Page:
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Illustrated portraits of Varsha Venugopal and Fiona Conlon. Lauren Tamaki for Vox

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Varsha Venugopal and Fiona Conlon are using gossip to save lives

The pair’s nonprofit, Suvita, is boosting child vaccination rates in India.

Sigal Samuel is a senior reporter for Vox’s Future Perfect and co-host of the Future Perfect podcast. She writes primarily about the future of consciousness, tracking advances in artificial intelligence and neuroscience and their staggering ethical implications. Before joining Vox, Sigal was the religion editor at the Atlantic.

Every single minute, one child dies from a disease that could have been prevented by a vaccine. And half of the world’s under-vaccinated kids are located in one country: India.

Global development expert Varsha Venugopal, who grew up there, wanted to do something about that. She joined an incubation program for fledgling charities and met a kindred spirit named Fiona Conlon, who wanted to tackle similar problems. Both women had held very stable jobs before — Venugopal at the World Bank and George Soros’s Open Society Foundations, Conlon at the World Health Organization — but they were ready to take a leap into the unknown to try and make a big impact.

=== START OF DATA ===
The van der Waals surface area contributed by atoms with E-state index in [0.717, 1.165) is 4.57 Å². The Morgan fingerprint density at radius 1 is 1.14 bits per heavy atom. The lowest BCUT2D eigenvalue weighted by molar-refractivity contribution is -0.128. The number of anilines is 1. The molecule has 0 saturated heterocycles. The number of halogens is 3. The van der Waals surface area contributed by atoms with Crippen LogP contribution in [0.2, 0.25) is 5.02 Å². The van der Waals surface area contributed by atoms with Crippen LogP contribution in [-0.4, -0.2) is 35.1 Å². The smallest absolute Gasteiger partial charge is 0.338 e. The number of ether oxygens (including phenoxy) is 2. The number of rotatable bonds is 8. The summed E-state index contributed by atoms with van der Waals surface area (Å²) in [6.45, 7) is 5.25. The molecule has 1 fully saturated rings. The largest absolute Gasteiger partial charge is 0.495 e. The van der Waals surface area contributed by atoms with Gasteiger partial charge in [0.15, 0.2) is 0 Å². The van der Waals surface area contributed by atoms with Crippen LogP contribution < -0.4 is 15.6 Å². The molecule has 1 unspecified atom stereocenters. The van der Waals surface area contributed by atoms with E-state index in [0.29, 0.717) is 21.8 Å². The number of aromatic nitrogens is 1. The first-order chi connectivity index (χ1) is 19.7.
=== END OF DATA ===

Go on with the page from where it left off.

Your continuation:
So they co-founded Suvita, a nonprofit that works to improve vaccination rates in India. Venugopal had already put down roots in the UK and couldn’t move back to India, but Conlon was happy to pack up and move to Pune, near Mumbai. In 2019, the pair was ready to launch.

Suvita boosts uptake of immunizations in two ways. The first is a simple nudge: sending text messages to parents to remind them when it’s time to bring their kids in for shots. But the second is a bit more unexpected: gossip.

The idea here is that every community has a few people — the influencers, the yentas — who are especially great at getting the word out about things. By asking a bunch of households in a community, “If there was a fair in town, who is most likely to tell you about it?” you can find out who the top gossips are. Then you can recruit them to get the word out about your cause — in this case, vaccination.

Suvita got this idea from a study by the Poverty Action Lab, where researchers — including Nobel Prize-winning economists Abhijit Banerjee and Esther Duflo — compared three different ways of communicating information about vaccines to find out which works best: cash incentives sent directly to parents, SMS messages, and gossip. It turned out that an SMS-and-gossip combo was the most cost-effective, increasing the number of kids going to government-run vaccination sites by 25 percent.

That makes sense given that, in India, kids go unvaccinated not because of a supply-side problem — the country is actually a major producer of vaccines — but because of a demand-side problem. For rural parents with limited education, it can be hard to access or understand information about the importance of immunizations, so they aren’t always motivated to bring in their kids for multiple rounds of shots.

To change that, it turns out, gossip is golden. So far, Suvita has reached hundreds of thousands of parents. It’s operating in seven states in India. And Venugopal and Conlon are dreaming even bigger: The long-term goal is to scale up across the whole country and collaborate with the government to make sure no child misses out on getting their vaccines.

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